“It was like,‘Oh,OK thank you. We just needed you to fill that out,' type of thing,” Tovar said. “It was just extremely unthoughtful,impersonal and almost careless.”
Tovar was one of the lucky few who made the transition from teenager to adulthood without becoming another negative statistic.
“I think that I was kind of tired of having to live within this mold of not speaking and not expressing and not bonding and not doing all of these things that when I did see it … I wanted more of that,” Tovar said. “I just did whatever I had to do to make sure that eventually I would reach happiness or I would reach success.”
After being in more than 11 placements during 19 years in foster care,Tovar graduated from Arizona State University. She is the program coordinator for In My Shoes Inc.,a non-profit organization that specializes in mentoring youths in foster care.
Often,those who age out have no emotional or financial support and are left without any proper training in how to handle such mundane issues as filling out paperwork to enroll in school. The process of aging out rarely offers guidance to youths leaving the system.
Tovar said some type of support should be offered. She said something as small as a book on finances or a care package could better mark the celebration of independence.
“I don't think it's as supportive as it should be,or celebratory,” Tovar said. “It kind of seems like ‘you've made it,' when it's just the beginning.”
David Ambroz,another foster care alum,was able to stay away from the negative statistics that define so many foster youths. At age 27,Ambroz is an attorney and executive director of Los Angeles City College Foundation,a program offering financial help to students. After suffering abuse at the hands of a foster parent,Ambroz sought and gained emancipation at age 17.
Ambroz said that to make an 18- or 21-year-old be independent without the necessary help and guidance is impossible. He said that most adults who have familial and financial support aren't fully independent until they are in their 30s,and it's wrong to expect an 18-year-old to be able to handle that alone.
“Here we are imposing this theoretical 18-year-old age on kids that can't even drink,” Ambroz said. “It's not the foster kid's fault that they're having trouble transitioning to independence at 18,it's our fault for imposing a theoretical framework on reality and it doesn't fit,and there's not enough oil on the planet to fit that square peg into that circle.”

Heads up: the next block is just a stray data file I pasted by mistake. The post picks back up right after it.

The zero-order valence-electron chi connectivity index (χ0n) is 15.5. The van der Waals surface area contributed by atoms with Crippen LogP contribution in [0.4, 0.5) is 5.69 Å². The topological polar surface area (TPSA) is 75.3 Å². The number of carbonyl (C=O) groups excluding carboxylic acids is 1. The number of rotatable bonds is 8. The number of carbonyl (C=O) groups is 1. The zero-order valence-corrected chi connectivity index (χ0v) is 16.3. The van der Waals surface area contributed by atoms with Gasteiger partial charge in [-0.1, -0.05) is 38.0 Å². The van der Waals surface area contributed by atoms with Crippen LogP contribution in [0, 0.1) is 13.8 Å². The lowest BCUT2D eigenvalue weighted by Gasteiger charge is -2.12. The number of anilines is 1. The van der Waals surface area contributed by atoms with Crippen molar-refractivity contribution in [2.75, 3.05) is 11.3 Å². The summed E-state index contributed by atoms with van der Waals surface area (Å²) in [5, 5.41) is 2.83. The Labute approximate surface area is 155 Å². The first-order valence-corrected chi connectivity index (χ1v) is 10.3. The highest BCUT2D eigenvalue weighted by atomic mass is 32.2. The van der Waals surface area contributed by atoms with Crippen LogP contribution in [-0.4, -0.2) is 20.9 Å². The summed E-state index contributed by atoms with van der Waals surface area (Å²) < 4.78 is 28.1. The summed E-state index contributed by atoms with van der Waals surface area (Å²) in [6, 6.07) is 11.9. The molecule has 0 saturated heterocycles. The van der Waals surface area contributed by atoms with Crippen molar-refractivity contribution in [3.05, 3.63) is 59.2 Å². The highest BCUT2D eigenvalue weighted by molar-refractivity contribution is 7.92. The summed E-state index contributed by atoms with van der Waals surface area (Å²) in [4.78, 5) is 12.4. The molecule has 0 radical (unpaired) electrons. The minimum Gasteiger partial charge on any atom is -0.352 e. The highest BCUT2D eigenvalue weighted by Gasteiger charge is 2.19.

Eileen McCaffrey,executive director of the Orphan Foundation of America,agrees that forcing youths to be independent at 18 isn't realistic in these modern times.
“There were jobs years ago where an 18 year old was considered an adult in many ways … and could actually go off and make a living to some degree,” McCaffrey said. “Young people should be allowed to stay in care until 21.”
The foundation helps foster youths by providing internships,scholarships,education and training vouchers,mentors and care packages to those who otherwise wouldn't receive them.
Although the word “orphan” is in the name,the foundation's purpose is to help all youths who have become part of the foster care system.
“We work with young people who have lost the love of natural parents through death,abandonment,abuse or neglect,” McCaffrey said. “Our scholarship program also works with young people who have lost their parents,who are traditional orphans.”
Despite many setbacks and lack of support,there are many success stories of foster care youths going on to do great things. Canfield,Tovar and Ambroz are only three of the thousands of successful foster care alumni who didn't let their childhoods dictate their futures.
Tovar and Canfield had similar words of advice to the current teenagers in foster care who will soon age out. Both said not to be afraid to ask questions or ask for help. No question is a dumb question. Ambroz offered advice that all three alumni experienced.
“Get an education,” Ambroz said. “There's no reason anymore that you cannot get an education.”